Predicting Long-Term Mesothelioma Survival After Surgery

1319941_happy womanMost mesothelioma  patients and their families have heard the poor survival statistics associated with this aggressive cancer. But two new studies on two different types of mesothelioma suggest that long term survival is possible with surgery and can even be predictable.

The first study was a multi-center analysis conducted in Italy between 2000 and 2010. Researchers retrospectively reviewed the cases of 468 malignant pleural mesothelioma patients who underwent extrapleural pneumonectomy – a radical surgery that involves removing the diseased pleural lining as well as the closest lung.

Since most pleural mesothelioma patients die within a year of diagnosis, the research team classified those who lived three years or longer as “long term survivors.” A total of 107 mesothelioma patients (22.9%) fell into this category. Encouragingly, the median overall survival among the long-term survivors was more than five years.  The longest-living pleural mesothelioma patients tended to be younger, have the epithelioid variety of mesothelioma, and have no history of asbestos exposure. Using these and other variables, the research team devised a model to help predict post-surgery survival.

“Our prognostic model facilitates the prediction of long term survival after surgery for malignant pleural mesothelioma and can help to stratify the outcomes and eventually, tailor postoperative treatment,” explains lead author and thoracic surgeon Dr. Giovanni Leuzzi of the Regina Elena National Cancer Institute in Rome.

At the same time, Australian researchers have recently published results of their study of 675 patients who had surgery for peritoneal mesothelioma or other types of peritoneal cancer. Patients in this study underwent cytoreductive surgery (CRS) and hyperthermic intraperitoneal chemotherapy (HIPEC) at St. George Hospital in Sydney between 1996 and 2014.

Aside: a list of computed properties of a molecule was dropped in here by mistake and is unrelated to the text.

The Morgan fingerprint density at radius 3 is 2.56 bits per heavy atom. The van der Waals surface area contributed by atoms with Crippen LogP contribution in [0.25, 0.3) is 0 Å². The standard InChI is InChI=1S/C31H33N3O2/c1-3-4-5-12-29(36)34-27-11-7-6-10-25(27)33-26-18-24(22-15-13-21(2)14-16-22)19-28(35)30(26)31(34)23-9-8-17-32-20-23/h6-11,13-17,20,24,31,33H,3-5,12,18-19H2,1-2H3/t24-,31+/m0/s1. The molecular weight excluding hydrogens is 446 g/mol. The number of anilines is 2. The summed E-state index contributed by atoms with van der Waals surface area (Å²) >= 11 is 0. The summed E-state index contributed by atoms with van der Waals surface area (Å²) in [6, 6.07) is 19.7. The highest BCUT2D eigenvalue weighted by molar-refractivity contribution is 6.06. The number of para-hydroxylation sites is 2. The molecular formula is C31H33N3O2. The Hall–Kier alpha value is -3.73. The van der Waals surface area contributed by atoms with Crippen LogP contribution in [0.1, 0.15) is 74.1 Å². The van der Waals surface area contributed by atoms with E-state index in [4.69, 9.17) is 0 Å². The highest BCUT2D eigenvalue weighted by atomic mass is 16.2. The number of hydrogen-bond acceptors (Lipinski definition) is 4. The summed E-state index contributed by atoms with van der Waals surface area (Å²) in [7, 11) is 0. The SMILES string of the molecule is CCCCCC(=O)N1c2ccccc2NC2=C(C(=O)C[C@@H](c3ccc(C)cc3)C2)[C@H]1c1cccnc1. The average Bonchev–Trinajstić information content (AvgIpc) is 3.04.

The team found that the key to predicting long term survival among peritoneal mesothelioma patients and others with peritoneal cancers is the peritoneal cancer index, a measure of the extent and number of peritoneal lesions. The PCI may be between 1 and 39. The study found that all of the peritoneal mesothelioma patients with a PCI under 10 lived for at least five years. Just under 40 percent of those with a PCI above 20 were still alive five years after surgery.

Writing in the ANZ Journal of Surgery, surgeon Dr. Nayef Alzahrani concludes, “CRS in combination with HIPEC provides a chance of long-term survival in selected cases of peritoneal cancer when compared with systemic therapy [i.e., chemotherapy] alone.”


Luzzi, G et al, “Prognostic score of long-term survival after surgery for malignant pleural mesothelioma: a multicenter analysis”, July 0, 2015, Annals of Thoracic Surgery, Epub ahead of print

Alzahrani, N et al, “Cytoreductive surgery and hyperthermic intraperitoneal chemotherapy: long-term results at St. George Hospital, Australia”, July 14, 2015, ANZ Journal of Surgery, Epub ahead of print

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